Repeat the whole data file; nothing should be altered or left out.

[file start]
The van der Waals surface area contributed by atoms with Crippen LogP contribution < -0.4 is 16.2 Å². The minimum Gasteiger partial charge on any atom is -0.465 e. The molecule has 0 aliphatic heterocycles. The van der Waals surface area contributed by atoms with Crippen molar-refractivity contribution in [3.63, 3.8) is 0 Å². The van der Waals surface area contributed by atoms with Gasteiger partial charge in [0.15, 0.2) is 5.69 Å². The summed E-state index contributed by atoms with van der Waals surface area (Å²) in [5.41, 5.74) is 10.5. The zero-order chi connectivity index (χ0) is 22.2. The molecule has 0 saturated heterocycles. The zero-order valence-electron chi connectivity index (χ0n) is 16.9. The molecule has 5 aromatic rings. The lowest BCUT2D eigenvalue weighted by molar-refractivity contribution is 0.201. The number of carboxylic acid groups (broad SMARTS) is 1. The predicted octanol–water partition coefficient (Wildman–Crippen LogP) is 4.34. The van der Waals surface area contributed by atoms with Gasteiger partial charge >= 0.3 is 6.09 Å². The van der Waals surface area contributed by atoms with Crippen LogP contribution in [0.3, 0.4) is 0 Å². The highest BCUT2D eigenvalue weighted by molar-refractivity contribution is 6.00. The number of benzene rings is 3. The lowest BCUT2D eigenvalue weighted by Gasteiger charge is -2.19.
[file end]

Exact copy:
The van der Waals surface area contributed by atoms with Crippen LogP contribution < -0.4 is 16.2 Å². The minimum Gasteiger partial charge on any atom is -0.465 e. The molecule has 0 aliphatic heterocycles. The van der Waals surface area contributed by atoms with Crippen molar-refractivity contribution in [3.63, 3.8) is 0 Å². The van der Waals surface area contributed by atoms with Gasteiger partial charge in [0.15, 0.2) is 5.69 Å². The summed E-state index contributed by atoms with van der Waals surface area (Å²) in [5.41, 5.74) is 10.5. The zero-order chi connectivity index (χ0) is 22.2. The molecule has 0 saturated heterocycles. The zero-order valence-electron chi connectivity index (χ0n) is 16.9. The molecule has 5 aromatic rings. The lowest BCUT2D eigenvalue weighted by molar-refractivity contribution is 0.201. The number of carboxylic acid groups (broad SMARTS) is 1. The predicted octanol–water partition coefficient (Wildman–Crippen LogP) is 4.34. The van der Waals surface area contributed by atoms with Gasteiger partial charge >= 0.3 is 6.09 Å². The van der Waals surface area contributed by atoms with Crippen LogP contribution in [0.3, 0.4) is 0 Å². The highest BCUT2D eigenvalue weighted by molar-refractivity contribution is 6.00. The number of benzene rings is 3. The lowest BCUT2D eigenvalue weighted by Gasteiger charge is -2.19.